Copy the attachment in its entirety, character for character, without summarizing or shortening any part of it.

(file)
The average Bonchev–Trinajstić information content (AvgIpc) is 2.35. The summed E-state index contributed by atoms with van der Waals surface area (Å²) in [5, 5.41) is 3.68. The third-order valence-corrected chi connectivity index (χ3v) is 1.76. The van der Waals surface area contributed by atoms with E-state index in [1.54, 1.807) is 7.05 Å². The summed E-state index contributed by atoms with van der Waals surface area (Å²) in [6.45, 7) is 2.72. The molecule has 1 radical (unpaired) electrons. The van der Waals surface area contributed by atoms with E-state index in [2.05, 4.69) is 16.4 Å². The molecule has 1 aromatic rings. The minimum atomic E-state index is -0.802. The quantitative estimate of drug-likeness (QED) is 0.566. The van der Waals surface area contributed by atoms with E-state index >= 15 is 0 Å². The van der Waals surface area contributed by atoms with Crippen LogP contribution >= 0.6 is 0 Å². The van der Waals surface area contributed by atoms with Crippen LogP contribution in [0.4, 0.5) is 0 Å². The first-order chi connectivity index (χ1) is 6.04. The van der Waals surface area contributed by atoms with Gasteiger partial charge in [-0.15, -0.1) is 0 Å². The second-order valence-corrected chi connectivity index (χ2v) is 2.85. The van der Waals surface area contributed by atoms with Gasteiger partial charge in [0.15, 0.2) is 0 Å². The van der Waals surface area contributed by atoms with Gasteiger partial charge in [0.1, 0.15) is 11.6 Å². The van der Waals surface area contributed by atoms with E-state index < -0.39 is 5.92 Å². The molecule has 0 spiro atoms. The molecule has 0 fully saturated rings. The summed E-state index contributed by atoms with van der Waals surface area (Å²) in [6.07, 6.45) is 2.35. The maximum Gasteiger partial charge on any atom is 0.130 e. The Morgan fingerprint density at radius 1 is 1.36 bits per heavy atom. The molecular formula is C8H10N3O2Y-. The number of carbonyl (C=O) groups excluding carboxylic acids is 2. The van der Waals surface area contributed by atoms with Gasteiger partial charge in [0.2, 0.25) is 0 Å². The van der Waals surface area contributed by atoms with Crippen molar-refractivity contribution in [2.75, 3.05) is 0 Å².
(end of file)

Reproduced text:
The average Bonchev–Trinajstić information content (AvgIpc) is 2.35. The summed E-state index contributed by atoms with van der Waals surface area (Å²) in [5, 5.41) is 3.68. The third-order valence-corrected chi connectivity index (χ3v) is 1.76. The van der Waals surface area contributed by atoms with E-state index in [1.54, 1.807) is 7.05 Å². The summed E-state index contributed by atoms with van der Waals surface area (Å²) in [6.45, 7) is 2.72. The molecule has 1 radical (unpaired) electrons. The van der Waals surface area contributed by atoms with E-state index in [2.05, 4.69) is 16.4 Å². The molecule has 1 aromatic rings. The minimum atomic E-state index is -0.802. The quantitative estimate of drug-likeness (QED) is 0.566. The van der Waals surface area contributed by atoms with E-state index >= 15 is 0 Å². The van der Waals surface area contributed by atoms with Crippen LogP contribution >= 0.6 is 0 Å². The van der Waals surface area contributed by atoms with Crippen LogP contribution in [0.4, 0.5) is 0 Å². The first-order chi connectivity index (χ1) is 6.04. The van der Waals surface area contributed by atoms with Gasteiger partial charge in [-0.15, -0.1) is 0 Å². The second-order valence-corrected chi connectivity index (χ2v) is 2.85. The van der Waals surface area contributed by atoms with Gasteiger partial charge in [0.15, 0.2) is 0 Å². The van der Waals surface area contributed by atoms with Gasteiger partial charge in [0.1, 0.15) is 11.6 Å². The van der Waals surface area contributed by atoms with E-state index < -0.39 is 5.92 Å². The molecule has 0 spiro atoms. The molecule has 0 fully saturated rings. The summed E-state index contributed by atoms with van der Waals surface area (Å²) in [6.07, 6.45) is 2.35. The maximum Gasteiger partial charge on any atom is 0.130 e. The Morgan fingerprint density at radius 1 is 1.36 bits per heavy atom. The molecular formula is C8H10N3O2Y-. The number of carbonyl (C=O) groups excluding carboxylic acids is 2. The van der Waals surface area contributed by atoms with Gasteiger partial charge in [0.2, 0.25) is 0 Å². The van der Waals surface area contributed by atoms with Crippen molar-refractivity contribution in [2.75, 3.05) is 0 Å².